“We have had this conversation far too often, and for far too long,” said Representative Anastasia Williams. “While our state continues to grow year after year in diversity, our courts have remained stagnant in the past and void of the color that fills its corridors, its courtrooms and Rhode Island’s cities and towns. Yet our voices and our screams have continuously fallen on deaf ears and our calls for inclusion and equality are shrugged off as not important to the status quo. Enough is enough…
“With the movement for racial justice sweeping across this country at a pace not seen since 1960s, now is the time to finally give Rhode Island’s community of color the earned and well-deserved positions at all judicial tables,” continued Williams (Democrat, District 9, Providence). “Now is the time for the judiciary to represent all of our citizens equitably and fairly. Now is the time for Governor Raimondo to prove to us all that her words for equality and unity are backed up by her actions and the only way for the governor to do this is to appoint Melissa Long and Elizabeth Ortiz to the State Supreme Court and Family Court, as a part of her supposed commitment to the community of color.”
Melissa Long, when sworn in as a Superior Court Judge in 2017, a position she still holds today, became the only African-American woman on the Rhode Island bench.
Several Latinx elected officials have publicly declared their support to have Central Falls Municipal Judge Elizabeth Ortiz nominated to family court.
Representative Williams called out the chief judges on the various courts, demanding that they publicly call for more diversity on their respective benches. For instance, to Chief Justice Paul Suttell, Williams said, “You are a man of integrity and compassion and certainly [a] representation of fairness. I stand before you today, in the city of Providence, State of Rhode Island to ask you, Chief Suttell, to speak up, speak up on behalf of the community of color. It is your duty to represent and voice your concerns of the need of your courtroom.”
Williams ended her plea with these words:
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“If Rhode Island is to become a great state for racial equality and hope, it must rise up and see the truth of this injustice and change it once and for all. There is no clearer example. These days of systemic racism, than the judicial appointment process in Rhode Island, my friends. There is no clearer example and there’s no hiding from it. They’re doing it bluntly blatantly in our faces each and every day as recent vacancies has opened and highly qualified candidates of color have raised their hands to serve amidst the racial awakening of 2020s, the public not only demand, but expect that Melissa Long and Elizabeth Ortiz will be given these just and fair appointments.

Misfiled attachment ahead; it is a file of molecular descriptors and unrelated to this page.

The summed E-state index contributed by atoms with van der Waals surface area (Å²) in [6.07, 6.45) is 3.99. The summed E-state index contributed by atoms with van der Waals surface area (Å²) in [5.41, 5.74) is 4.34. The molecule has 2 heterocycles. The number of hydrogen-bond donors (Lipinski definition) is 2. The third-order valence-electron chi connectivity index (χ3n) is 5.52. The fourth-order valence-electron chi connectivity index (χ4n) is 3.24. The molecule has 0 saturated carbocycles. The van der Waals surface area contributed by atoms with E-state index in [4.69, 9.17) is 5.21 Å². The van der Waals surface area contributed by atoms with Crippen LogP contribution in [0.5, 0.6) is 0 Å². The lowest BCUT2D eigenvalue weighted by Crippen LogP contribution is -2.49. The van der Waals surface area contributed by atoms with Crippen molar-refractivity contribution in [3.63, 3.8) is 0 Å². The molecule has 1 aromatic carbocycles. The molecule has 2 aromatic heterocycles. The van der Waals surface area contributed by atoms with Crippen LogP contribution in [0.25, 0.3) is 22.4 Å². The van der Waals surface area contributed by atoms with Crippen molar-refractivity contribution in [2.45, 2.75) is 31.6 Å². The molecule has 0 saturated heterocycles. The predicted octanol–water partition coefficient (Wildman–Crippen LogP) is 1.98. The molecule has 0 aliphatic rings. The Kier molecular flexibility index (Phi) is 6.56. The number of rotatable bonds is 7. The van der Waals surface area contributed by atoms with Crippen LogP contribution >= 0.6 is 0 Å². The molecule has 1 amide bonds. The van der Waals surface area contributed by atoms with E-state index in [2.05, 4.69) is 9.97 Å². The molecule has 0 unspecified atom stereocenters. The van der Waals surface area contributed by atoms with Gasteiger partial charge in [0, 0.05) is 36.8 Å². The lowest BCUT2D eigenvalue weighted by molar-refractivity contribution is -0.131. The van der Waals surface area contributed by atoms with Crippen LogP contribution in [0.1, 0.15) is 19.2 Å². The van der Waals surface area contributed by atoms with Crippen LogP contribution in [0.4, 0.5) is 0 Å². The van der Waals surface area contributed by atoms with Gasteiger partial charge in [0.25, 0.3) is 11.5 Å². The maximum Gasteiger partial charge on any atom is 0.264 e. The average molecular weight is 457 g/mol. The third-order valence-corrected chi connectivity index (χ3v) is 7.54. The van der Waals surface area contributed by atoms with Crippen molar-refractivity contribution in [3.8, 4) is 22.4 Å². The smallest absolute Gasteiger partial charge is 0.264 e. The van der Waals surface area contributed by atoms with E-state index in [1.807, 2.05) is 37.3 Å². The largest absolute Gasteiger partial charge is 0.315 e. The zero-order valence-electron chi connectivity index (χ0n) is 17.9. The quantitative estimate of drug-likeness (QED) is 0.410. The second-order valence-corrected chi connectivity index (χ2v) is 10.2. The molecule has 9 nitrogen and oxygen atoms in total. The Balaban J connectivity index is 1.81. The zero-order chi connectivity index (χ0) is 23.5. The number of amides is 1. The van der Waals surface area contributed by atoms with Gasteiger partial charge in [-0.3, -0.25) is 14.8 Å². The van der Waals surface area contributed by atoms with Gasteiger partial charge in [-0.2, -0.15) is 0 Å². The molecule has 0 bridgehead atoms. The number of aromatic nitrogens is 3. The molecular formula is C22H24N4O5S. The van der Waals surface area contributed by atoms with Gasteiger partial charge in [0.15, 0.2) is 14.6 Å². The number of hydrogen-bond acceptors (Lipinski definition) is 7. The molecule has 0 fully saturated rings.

“A… currently planned political appointment is unacceptable and intolerable and the harm to the community of color and its allies would be irreparable,” continued Williams, referring to rumored nomination of retiring State Senator Erin Lynch Prata (see below). “Now it’s up to our top state leaders to demonstrate what they truly believe and how they truly feel about racial equality here in their government. Will their words ring hollow or will their actions prove that they are truly on the side of justice and real change. Surely time will tell, but rest assured, mark our words, seal this date that we, the people of Rhode Island’s community of color are intently watching, taking notes, calling names, and our demands for equality once and for all equality, freedom, justice will not, will not be silenced, will not be silenced. I thank you for being here.”
“Prior to becoming an attorney, I could not tell you… the value and the effect and the impact that a judge has on cases in Rhode Island,” said Jose Batista, Executive Director of the Providence External Review Authority (PERA) and candidate for House District 12 in Providence. “Our court system is often inundated with many more court cases than can be reasonably handled at one time. During these crunch moments, when there’s a premium on resolving cases and hurrying them up, a judge’s intellect, experience, [and] cultural competence are of the utmost importance.”
These judges often make snap decisions that have lifelong consequences for individuals, children and communities said Batista. “Racial diversity is not just morally right. It is also in the vital economic interest of our state in the long term.”
Williams said that “it’s clear” that the status quo is still going on behind closed doors, and who will be nominated to the open State Supreme Court seat. The person Williams is referring to is retiring State Senator Erin Lynch Prata (Democrat, District 31, Warwick, Cranston) who has made her intention to be nominated to the Supreme Court well known. Lynch Prata sought and received an exception from the Rhode Island Ethics Commission to apply for the job before being out of public service for a year, as state law demands. Common Cause Rhode Island decried this decision, which was done against the advice of the Ethics Commission’s own lawyers.
“There’s a fix that’s on,” said Williams, noting that Governor Raimondo, who will decide the nominations, has repeatedly ignored her and the communities of color who want the next judges nominated in Rhode Island to be women of color.